You can really startup your personal chef business for about $500.
The first two things you must have before going to a client’s home are a business license and liability insurance.
For a personal chef business license, the fees are different in each city, county or state so I can’t provide an exact number of the cost. In my county, I paid about $150 to start then renew at $100 a year.
There is also no set procedure to obtain a business license. For example, in my area I had to apply for a home office meaning I had to agree that I’m not going to have clients or employees visit my home (which would take up neighborhood parking) and I’m not going to put a sign in the yard saying, “hi, I’m in business!” The home office permit was about $15, which was really a zoning permit.
Next, I left Zoning and went to a different government office, the Clerk's office, to obtain a fictitious name permit for about $15 more. I provided them with the name of my new business and they checked it against all the other businesses in the state to see if there are any conflicts. If another registered company has the exact same name, they would deny my business name request.
From there, I had to go to the Business License Office, yet another office, with my two pieces of documentation to finally obtain the personal chef business license. They provided it on the spot in exchange for $100 and also renews at $100 a year.
To figure out how to go about doing all these steps, I visited my local county's website and followed the steps they suggested as well as asking questions when arriving at the government office.
After you have your business license, you'll set up liability insurance. Liability insurance is not a legal requirement, but sure would be helpful to have in case of emergency.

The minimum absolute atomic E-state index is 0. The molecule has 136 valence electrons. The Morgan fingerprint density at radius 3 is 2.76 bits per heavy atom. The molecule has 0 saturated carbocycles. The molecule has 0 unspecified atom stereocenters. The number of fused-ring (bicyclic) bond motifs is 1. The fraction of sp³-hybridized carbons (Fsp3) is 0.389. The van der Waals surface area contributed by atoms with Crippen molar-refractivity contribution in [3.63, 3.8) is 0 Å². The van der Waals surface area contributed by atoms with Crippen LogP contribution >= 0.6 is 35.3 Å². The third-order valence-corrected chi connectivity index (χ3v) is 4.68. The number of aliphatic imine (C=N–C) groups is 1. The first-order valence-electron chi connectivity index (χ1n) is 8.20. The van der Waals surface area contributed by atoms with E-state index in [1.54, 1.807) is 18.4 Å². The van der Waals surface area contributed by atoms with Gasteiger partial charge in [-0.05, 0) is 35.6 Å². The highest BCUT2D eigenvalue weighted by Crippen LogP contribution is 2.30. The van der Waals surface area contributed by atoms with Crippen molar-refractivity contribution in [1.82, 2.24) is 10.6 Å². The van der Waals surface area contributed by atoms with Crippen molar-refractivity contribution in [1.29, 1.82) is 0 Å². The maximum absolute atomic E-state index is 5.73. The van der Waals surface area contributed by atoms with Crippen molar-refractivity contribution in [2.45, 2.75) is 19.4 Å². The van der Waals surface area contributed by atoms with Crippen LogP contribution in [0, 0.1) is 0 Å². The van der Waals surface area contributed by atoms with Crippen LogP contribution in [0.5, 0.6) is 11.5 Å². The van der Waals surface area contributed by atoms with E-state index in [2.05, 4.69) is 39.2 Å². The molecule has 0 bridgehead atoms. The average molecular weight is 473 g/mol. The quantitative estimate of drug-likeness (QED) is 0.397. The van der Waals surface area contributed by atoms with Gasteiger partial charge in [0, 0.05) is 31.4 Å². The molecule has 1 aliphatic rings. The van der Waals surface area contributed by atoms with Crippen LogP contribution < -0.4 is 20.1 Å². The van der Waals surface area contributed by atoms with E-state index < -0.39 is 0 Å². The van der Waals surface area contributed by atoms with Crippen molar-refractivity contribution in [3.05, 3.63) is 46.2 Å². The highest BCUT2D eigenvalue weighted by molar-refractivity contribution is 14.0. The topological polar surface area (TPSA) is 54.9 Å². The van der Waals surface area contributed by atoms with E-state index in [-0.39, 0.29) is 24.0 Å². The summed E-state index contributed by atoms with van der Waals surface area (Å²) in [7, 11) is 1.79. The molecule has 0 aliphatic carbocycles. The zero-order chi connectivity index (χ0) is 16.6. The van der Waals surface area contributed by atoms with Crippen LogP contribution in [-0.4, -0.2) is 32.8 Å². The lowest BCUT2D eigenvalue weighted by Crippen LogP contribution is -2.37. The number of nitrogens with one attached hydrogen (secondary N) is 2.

Imagine the possibilities of what COULD happen while working in a client's home. You could burn down their house. You would not only burn down the house, but you would have to pay for the house, the items in it, and you could also injure someone, each of those costing hundreds of thousands of dollars if you didn't have insurance. You could potentially chop off your fingers and be out of work for a long period of time. Liability insurance may cover this as well.
The first place to ask for an insurance quote could be your current car or home insurance provider. You'll probably pay anywhere from $20 to $50 a month for business liability insurance depending on your coverage.
Many insurance companies don’t have a personal chef policy, but instead offer catering or restaurant policies, which is NOT what you need. You really should have a one-on-one discussion with your provider to ensure all your needs are covered. When the paperwork arrives, you'll also want to review them carefully. This should all be completed before ever entering a client's home.
Another part of insurance you may want to think about is your home office space. Also, if you store any kitchen equipment or serving platters, you'll want use your business insurance to cover that part of your home or discuss it in conjunction with your homeowner's or renter's policy. If something happened to your home and you lost your computer and cooking equipment, these would be covered under your insurance policy.
It's wonderful to see perspectives on how others run their personal chef business. If you'd like to share your personal chef journey, I'd be honored to have you as the next guest post.